The Roles of Focal Adhesion Assembly in Membrane Localization of Ion Channels and Action Potential Shape
Action potential firing in various excitable cells (cardiomyocytes, neurons, smooth and skeletal muscle cells) is enabled by the presence of inwardly rectifying potassium channels, such as Kir2.1, which set the resting membrane potential to a negative value allowing the activation of depolarizing voltage-gated currents. In the heart, Kir2.1-mediated IK1 current is upregulated during development, but downregulated in certain pathologies, including myocardial infarction, heart failure, and the Anderson-Tawil syndrome, a congenital disease characterized by periodic paralysis and polymorphic tachycardias. Such electrophysiological changes in the heart are often associated with profound alterations in cardiomyocyte size and shape, extracellular matrix (ECM), as well as cytoskeletal tension. Cardiomyocytes sense physical changes in their environment through integrins, heterodimeric receptors for ECM proteins that relay information to focal adhesions (FAs), force-sensitive sub-cellular structures connected to actin cytoskeleton. In different systems, dynamic changes in FA proteins as well as current flow through ion channels, including Kir2.1, are known to govern important cellular processes, including survival, proliferation, differentiation, migration, and matrix remodeling. Still, relationships between ion channels, FAs, and mechanosensitive cell electrophysiology are not well-understood. The objective of this thesis has been to explore how changes in integrin engagement and FA assembly within excitable cells affect Kir2.1 membrane localization, IK1 amplitude, and action potential characteristics. We hypothesized that integrin engagement will increase the number of active Kir2.1 channels to the membrane, thus increasing IK1 amplitude and changing action potential characteristics.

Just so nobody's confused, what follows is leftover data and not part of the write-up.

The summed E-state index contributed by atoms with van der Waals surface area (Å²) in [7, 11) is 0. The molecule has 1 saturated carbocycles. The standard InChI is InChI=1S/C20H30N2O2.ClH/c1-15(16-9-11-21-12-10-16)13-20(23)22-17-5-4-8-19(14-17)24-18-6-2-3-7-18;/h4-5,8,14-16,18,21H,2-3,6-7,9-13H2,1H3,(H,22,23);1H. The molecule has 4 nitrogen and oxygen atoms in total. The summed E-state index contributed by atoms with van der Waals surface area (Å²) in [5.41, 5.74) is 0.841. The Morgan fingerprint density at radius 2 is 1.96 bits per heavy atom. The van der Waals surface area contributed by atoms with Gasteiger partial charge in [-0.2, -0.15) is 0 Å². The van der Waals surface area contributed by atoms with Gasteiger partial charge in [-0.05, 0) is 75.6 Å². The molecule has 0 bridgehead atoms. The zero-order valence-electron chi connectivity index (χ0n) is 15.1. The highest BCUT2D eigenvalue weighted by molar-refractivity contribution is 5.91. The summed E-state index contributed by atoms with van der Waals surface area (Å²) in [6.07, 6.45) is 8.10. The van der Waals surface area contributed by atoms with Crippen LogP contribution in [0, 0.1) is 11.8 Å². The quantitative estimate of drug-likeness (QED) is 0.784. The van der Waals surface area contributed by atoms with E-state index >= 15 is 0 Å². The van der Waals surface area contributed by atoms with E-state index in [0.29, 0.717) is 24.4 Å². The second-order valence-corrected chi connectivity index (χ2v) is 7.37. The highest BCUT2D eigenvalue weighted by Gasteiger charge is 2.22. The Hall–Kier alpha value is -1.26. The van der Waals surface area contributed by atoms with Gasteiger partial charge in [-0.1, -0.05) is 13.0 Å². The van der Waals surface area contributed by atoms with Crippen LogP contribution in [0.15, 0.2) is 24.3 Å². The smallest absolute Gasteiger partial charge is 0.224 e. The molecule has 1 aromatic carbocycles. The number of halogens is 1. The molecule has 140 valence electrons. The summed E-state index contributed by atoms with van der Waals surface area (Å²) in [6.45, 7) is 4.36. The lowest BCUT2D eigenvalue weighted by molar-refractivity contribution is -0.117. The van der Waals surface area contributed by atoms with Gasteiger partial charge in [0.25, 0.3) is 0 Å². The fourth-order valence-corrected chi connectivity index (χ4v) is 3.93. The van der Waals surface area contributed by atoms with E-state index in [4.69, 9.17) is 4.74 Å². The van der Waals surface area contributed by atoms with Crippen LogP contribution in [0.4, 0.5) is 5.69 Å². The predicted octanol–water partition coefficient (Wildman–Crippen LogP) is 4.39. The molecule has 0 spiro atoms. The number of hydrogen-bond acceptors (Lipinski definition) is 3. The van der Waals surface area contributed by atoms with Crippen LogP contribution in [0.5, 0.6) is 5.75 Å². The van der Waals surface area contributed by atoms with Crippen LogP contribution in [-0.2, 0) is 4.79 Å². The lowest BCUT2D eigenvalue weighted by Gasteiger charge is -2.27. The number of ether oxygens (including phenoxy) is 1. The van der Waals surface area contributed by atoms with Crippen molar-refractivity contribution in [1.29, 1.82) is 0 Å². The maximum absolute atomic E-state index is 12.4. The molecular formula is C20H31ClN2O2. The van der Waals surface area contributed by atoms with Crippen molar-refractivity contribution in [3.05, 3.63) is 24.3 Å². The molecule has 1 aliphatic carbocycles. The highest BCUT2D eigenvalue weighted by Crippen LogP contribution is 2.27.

To accomplish this objective, we utilized a monoclonal line of HEK293 cells engineered to express fluorescently tagged Kir2.1 to visualize channels, a monoclonal line of HEK293 cells (“Ex293”) engineered to express Kir2.1, cardiac sodium channel Nav1.5, and gap junctional channel Connexin-43 as a well-defined excitable cell source, and neonatal rat cardiomyocytes as native excitable cells. Using microfabrication techniques, we created a platform for robustly and precisely controlling cell shape and size. Combining this technique with single cell electrophysiology and quantitative image analysis, we characterized local and global membrane distributions of Kir2.1, IK1 amplitude, and FAs. We established that membrane-bound Kir2.1 localizes in proximity to FAs, giving a non-uniform distribution of IK1 in the cell membrane.
Next we applied micropatterning of ECM proteins, pharmacological, and environmental manipulations to alter FA size and distribution in individual cells. Combining these techniques with single cell electrophysiology, confocal and total internal reflection fluorescence (TIRF) microscopy, and quantitative image analysis, we provide evidence that FAs and active integrins play a critical role in regulating Kir2.1 membrane localization, IK1 amplitude, and action potential morphology in excitable cells.
Furthermore, by studying Kir2.1 turnover dynamics using fluorescence recovery after photobleaching (FRAP), we show that the channels are uniformly transported to the membrane, where they preferentially accumulate near FA-rich sites via the local inhibition of dynamin-mediated endocytosis. We conclude this thesis with a modeling summary of the Kir2.1 trafficking and localization near FAs at the membrane.
Overall, this thesis shows links between the electrophysiology of ion channels and FA biology, coupling action potential dynamics to changes in the cellular environment and cytoskeletal mechanics. Our results propose a novel mechanism whereby engaged integrins are an important regulator of the membrane localization of Kir2.1 channels via the local inhibition of dynamin-dependent endocytosis. This mechanism renders the IK1 and cellular electrophysiology indirectly mechanosensitive to various intra- and extracellular signals affecting integrin engagement and FA dynamics. The work in this thesis warrants future in-depth studies of how cell-matrix interactions modulate the function of various ion channels across diverse cell types and pathophysiological conditions.
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